Hematopoiesis results from a complex network of stimulatory, inhibitory and apoptotlc signals. Bcl-2, ocArand bag- J.the major antiαpoptotic members of bcl2 family, are expressed in purified hematopoietic progenitor cells (HPCs) and upmodulated after growth factor stimulus. During hematopoietic differentiation, the products of these genes dre differently modulated in 1the erythroid (E), megakaryocytic (Mk), granulocytic (G) or monocytic (Mo) linedge. Bcl-2 supports E, Mo and Mk lineage until terminal differentiation. Bag-1 is specifically maintained in the G lineage, and rapidly lost in E, Mk and Mo, whereas bcl-x is preferentially expressed in the E lineage. With respect to Fas/Fas Ligand (FasL) system. Fas is sustainedly expressed on HPCs and its expression is maintained during E, G and Mo differentiation, while a progressive decline is observed during Mk differentiation. Molecular crosslinking of Fas reduces the rate of cell division of HPCs differentiating along the E and G lineage, while the growth of Mo and Mk series is essentially unaffected. Importantly, triggering of Fas is able to delay Mk, but not G and Mo maturation and to arrest the majority of E cells at the erythroblast basophilic stage. Following Fas stimulation, Mo and Mk cells, as well as quiescent HPCs, do not undergo apoptosis, while E and G cells do. By contrast, the high expression of bcl-2 and bcl-x in E, and bag-1 in G lineage, does not protect from Fas-induced apoptosis. FasL is massively produced by the G lineage during late differentiation, while its expression in the other hematopoietic lineages is either very low or absent, suggesting a potential role of maturating myelocytes/granulocytes in the regulation of hematopiesis. In conclusion, the interaction of Fas and FasL differentially modulates hematopoietic cell growth, differentiation and apoptosis in different lineages: particularly, the Fas/FasL system may represent a key mechanism regulating the balance between effective and uneffective hematopoiesis through the E and G fineage.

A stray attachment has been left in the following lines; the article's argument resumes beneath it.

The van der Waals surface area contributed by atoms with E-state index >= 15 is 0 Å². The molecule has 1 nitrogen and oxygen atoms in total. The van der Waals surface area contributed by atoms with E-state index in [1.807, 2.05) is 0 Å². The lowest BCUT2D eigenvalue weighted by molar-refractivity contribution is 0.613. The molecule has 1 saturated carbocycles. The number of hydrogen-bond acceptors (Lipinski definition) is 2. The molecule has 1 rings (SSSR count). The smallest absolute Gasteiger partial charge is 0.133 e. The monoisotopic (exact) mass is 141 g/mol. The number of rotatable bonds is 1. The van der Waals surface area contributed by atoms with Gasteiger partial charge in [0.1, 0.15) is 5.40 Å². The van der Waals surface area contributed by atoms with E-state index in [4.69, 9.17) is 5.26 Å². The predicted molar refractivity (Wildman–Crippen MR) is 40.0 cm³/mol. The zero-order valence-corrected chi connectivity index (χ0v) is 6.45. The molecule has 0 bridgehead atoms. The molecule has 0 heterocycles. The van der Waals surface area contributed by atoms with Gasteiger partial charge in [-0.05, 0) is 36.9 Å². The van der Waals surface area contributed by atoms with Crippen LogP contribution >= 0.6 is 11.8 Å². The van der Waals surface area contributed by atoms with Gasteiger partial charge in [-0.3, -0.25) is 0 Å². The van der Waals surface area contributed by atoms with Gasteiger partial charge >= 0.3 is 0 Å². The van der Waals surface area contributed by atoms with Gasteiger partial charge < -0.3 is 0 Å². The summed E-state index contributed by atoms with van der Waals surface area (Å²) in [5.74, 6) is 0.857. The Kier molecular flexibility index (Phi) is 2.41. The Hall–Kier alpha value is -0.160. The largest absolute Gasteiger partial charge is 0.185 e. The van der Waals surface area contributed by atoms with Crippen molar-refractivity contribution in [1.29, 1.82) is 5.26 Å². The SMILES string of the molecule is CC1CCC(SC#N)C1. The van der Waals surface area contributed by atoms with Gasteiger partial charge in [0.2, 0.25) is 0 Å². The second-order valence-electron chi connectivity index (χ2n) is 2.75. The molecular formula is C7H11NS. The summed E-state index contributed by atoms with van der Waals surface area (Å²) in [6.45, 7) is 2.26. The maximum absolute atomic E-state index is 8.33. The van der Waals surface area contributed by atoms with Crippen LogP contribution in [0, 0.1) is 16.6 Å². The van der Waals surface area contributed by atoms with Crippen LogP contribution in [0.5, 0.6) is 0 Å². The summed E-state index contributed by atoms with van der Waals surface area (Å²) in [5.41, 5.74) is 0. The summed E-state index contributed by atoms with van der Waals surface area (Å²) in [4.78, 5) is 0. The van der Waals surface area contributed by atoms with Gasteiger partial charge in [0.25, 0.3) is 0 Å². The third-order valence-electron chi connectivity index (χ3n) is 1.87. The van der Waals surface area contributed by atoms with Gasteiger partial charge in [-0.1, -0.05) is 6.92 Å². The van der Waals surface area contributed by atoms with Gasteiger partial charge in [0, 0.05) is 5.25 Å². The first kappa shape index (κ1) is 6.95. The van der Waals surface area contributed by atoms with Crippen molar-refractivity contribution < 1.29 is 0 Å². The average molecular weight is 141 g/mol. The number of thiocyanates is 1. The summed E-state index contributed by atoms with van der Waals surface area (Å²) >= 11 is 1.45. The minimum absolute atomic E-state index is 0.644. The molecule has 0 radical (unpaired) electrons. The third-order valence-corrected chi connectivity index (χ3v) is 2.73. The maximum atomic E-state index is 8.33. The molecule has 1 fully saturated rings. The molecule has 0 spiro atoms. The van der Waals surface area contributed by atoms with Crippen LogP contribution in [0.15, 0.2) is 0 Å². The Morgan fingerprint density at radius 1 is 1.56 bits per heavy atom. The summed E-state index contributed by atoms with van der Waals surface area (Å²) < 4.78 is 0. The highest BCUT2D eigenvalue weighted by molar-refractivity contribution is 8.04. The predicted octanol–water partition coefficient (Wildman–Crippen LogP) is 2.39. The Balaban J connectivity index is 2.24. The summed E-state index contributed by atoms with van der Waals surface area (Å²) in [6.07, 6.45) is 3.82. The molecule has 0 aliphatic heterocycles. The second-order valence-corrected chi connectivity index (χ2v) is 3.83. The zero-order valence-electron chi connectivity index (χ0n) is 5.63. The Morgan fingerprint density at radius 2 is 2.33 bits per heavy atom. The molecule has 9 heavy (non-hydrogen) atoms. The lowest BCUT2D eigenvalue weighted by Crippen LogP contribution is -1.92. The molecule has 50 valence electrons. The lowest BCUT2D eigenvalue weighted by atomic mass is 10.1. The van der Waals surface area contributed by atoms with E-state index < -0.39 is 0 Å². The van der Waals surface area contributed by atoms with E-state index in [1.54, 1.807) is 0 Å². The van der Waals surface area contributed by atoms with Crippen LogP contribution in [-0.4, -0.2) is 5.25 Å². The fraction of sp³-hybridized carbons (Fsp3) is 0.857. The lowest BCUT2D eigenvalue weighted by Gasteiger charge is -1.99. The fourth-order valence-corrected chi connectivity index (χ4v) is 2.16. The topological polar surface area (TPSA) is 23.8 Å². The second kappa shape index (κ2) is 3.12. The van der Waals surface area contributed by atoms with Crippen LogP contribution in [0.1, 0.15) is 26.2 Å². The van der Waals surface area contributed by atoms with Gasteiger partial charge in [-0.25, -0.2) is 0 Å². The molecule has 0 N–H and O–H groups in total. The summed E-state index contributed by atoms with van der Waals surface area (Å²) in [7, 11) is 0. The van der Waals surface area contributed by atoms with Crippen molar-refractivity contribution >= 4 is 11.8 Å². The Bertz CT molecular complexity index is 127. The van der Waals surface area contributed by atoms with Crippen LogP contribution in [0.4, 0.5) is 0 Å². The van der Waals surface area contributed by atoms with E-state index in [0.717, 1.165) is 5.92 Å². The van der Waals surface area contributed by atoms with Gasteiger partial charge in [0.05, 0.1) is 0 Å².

|Number of pages||1|
|Publication status||Published - 1997|
ASJC Scopus subject areas
- Cancer Research
- Cell Biology